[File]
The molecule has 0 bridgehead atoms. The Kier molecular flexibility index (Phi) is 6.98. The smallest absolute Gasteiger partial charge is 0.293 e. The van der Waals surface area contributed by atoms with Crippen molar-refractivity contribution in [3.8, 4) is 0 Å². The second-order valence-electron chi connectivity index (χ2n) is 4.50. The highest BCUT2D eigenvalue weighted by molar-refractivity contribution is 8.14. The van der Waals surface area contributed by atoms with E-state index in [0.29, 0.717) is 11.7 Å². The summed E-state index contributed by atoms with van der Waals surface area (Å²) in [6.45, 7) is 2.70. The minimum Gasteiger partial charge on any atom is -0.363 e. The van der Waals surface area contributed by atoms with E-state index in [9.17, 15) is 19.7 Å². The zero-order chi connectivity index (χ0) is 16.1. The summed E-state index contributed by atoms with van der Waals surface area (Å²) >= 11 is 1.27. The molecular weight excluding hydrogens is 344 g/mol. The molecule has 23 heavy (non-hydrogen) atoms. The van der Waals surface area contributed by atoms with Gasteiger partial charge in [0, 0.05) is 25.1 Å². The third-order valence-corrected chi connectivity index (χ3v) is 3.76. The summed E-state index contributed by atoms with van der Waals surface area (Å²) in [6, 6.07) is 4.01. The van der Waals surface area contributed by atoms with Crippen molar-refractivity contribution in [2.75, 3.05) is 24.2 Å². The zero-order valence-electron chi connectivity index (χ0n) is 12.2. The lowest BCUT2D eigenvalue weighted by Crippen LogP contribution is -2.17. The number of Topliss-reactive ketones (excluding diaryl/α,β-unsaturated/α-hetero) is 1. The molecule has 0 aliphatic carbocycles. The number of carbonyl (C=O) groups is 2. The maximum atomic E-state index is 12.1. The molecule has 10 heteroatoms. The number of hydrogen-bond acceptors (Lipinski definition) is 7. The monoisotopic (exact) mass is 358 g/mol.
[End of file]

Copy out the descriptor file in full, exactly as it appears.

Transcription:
The molecule has 0 bridgehead atoms. The Kier molecular flexibility index (Phi) is 6.98. The smallest absolute Gasteiger partial charge is 0.293 e. The van der Waals surface area contributed by atoms with Crippen molar-refractivity contribution in [3.8, 4) is 0 Å². The second-order valence-electron chi connectivity index (χ2n) is 4.50. The highest BCUT2D eigenvalue weighted by molar-refractivity contribution is 8.14. The van der Waals surface area contributed by atoms with E-state index in [0.29, 0.717) is 11.7 Å². The summed E-state index contributed by atoms with van der Waals surface area (Å²) in [6.45, 7) is 2.70. The minimum Gasteiger partial charge on any atom is -0.363 e. The van der Waals surface area contributed by atoms with E-state index in [9.17, 15) is 19.7 Å². The zero-order chi connectivity index (χ0) is 16.1. The summed E-state index contributed by atoms with van der Waals surface area (Å²) >= 11 is 1.27. The molecular weight excluding hydrogens is 344 g/mol. The molecule has 23 heavy (non-hydrogen) atoms. The van der Waals surface area contributed by atoms with Gasteiger partial charge in [0, 0.05) is 25.1 Å². The third-order valence-corrected chi connectivity index (χ3v) is 3.76. The summed E-state index contributed by atoms with van der Waals surface area (Å²) in [6, 6.07) is 4.01. The van der Waals surface area contributed by atoms with Crippen molar-refractivity contribution in [2.75, 3.05) is 24.2 Å². The zero-order valence-electron chi connectivity index (χ0n) is 12.2. The lowest BCUT2D eigenvalue weighted by Crippen LogP contribution is -2.17. The number of Topliss-reactive ketones (excluding diaryl/α,β-unsaturated/α-hetero) is 1. The molecule has 0 aliphatic carbocycles. The number of carbonyl (C=O) groups is 2. The maximum atomic E-state index is 12.1. The molecule has 10 heteroatoms. The number of hydrogen-bond acceptors (Lipinski definition) is 7. The monoisotopic (exact) mass is 358 g/mol.